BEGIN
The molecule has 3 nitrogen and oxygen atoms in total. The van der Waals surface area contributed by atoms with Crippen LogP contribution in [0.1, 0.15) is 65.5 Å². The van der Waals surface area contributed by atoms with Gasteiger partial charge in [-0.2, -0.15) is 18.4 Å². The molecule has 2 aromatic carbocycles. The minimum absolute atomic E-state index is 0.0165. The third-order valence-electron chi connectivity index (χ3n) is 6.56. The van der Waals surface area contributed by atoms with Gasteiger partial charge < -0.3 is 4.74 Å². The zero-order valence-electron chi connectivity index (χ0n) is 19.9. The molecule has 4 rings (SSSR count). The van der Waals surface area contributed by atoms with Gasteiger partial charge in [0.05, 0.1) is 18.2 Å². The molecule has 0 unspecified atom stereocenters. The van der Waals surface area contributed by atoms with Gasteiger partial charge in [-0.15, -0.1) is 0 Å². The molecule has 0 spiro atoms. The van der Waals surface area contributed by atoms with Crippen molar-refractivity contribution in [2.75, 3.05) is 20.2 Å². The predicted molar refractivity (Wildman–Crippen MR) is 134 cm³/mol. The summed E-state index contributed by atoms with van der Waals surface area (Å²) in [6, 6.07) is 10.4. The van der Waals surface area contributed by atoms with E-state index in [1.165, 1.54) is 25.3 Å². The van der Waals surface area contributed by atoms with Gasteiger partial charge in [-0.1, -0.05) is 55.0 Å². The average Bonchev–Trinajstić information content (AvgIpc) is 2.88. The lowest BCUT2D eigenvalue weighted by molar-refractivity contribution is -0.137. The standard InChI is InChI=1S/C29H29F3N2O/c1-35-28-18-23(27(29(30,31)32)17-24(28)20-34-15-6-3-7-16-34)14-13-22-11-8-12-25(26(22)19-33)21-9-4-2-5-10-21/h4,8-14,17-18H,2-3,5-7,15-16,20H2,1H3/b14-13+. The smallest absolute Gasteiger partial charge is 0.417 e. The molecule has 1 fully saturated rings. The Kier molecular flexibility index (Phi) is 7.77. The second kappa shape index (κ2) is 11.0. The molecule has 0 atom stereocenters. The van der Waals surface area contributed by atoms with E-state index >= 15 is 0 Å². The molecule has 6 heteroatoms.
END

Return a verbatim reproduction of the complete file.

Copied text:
The molecule has 3 nitrogen and oxygen atoms in total. The van der Waals surface area contributed by atoms with Crippen LogP contribution in [0.1, 0.15) is 65.5 Å². The van der Waals surface area contributed by atoms with Gasteiger partial charge in [-0.2, -0.15) is 18.4 Å². The molecule has 2 aromatic carbocycles. The minimum absolute atomic E-state index is 0.0165. The third-order valence-electron chi connectivity index (χ3n) is 6.56. The van der Waals surface area contributed by atoms with Gasteiger partial charge < -0.3 is 4.74 Å². The zero-order valence-electron chi connectivity index (χ0n) is 19.9. The molecule has 4 rings (SSSR count). The van der Waals surface area contributed by atoms with Gasteiger partial charge in [0.05, 0.1) is 18.2 Å². The molecule has 0 unspecified atom stereocenters. The van der Waals surface area contributed by atoms with Gasteiger partial charge in [-0.15, -0.1) is 0 Å². The molecule has 0 spiro atoms. The van der Waals surface area contributed by atoms with Crippen molar-refractivity contribution in [2.75, 3.05) is 20.2 Å². The predicted molar refractivity (Wildman–Crippen MR) is 134 cm³/mol. The summed E-state index contributed by atoms with van der Waals surface area (Å²) in [6, 6.07) is 10.4. The van der Waals surface area contributed by atoms with E-state index in [1.165, 1.54) is 25.3 Å². The van der Waals surface area contributed by atoms with Gasteiger partial charge in [-0.1, -0.05) is 55.0 Å². The average Bonchev–Trinajstić information content (AvgIpc) is 2.88. The lowest BCUT2D eigenvalue weighted by molar-refractivity contribution is -0.137. The standard InChI is InChI=1S/C29H29F3N2O/c1-35-28-18-23(27(29(30,31)32)17-24(28)20-34-15-6-3-7-16-34)14-13-22-11-8-12-25(26(22)19-33)21-9-4-2-5-10-21/h4,8-14,17-18H,2-3,5-7,15-16,20H2,1H3/b14-13+. The smallest absolute Gasteiger partial charge is 0.417 e. The molecule has 1 fully saturated rings. The Kier molecular flexibility index (Phi) is 7.77. The second kappa shape index (κ2) is 11.0. The molecule has 0 atom stereocenters. The van der Waals surface area contributed by atoms with E-state index >= 15 is 0 Å². The molecule has 6 heteroatoms.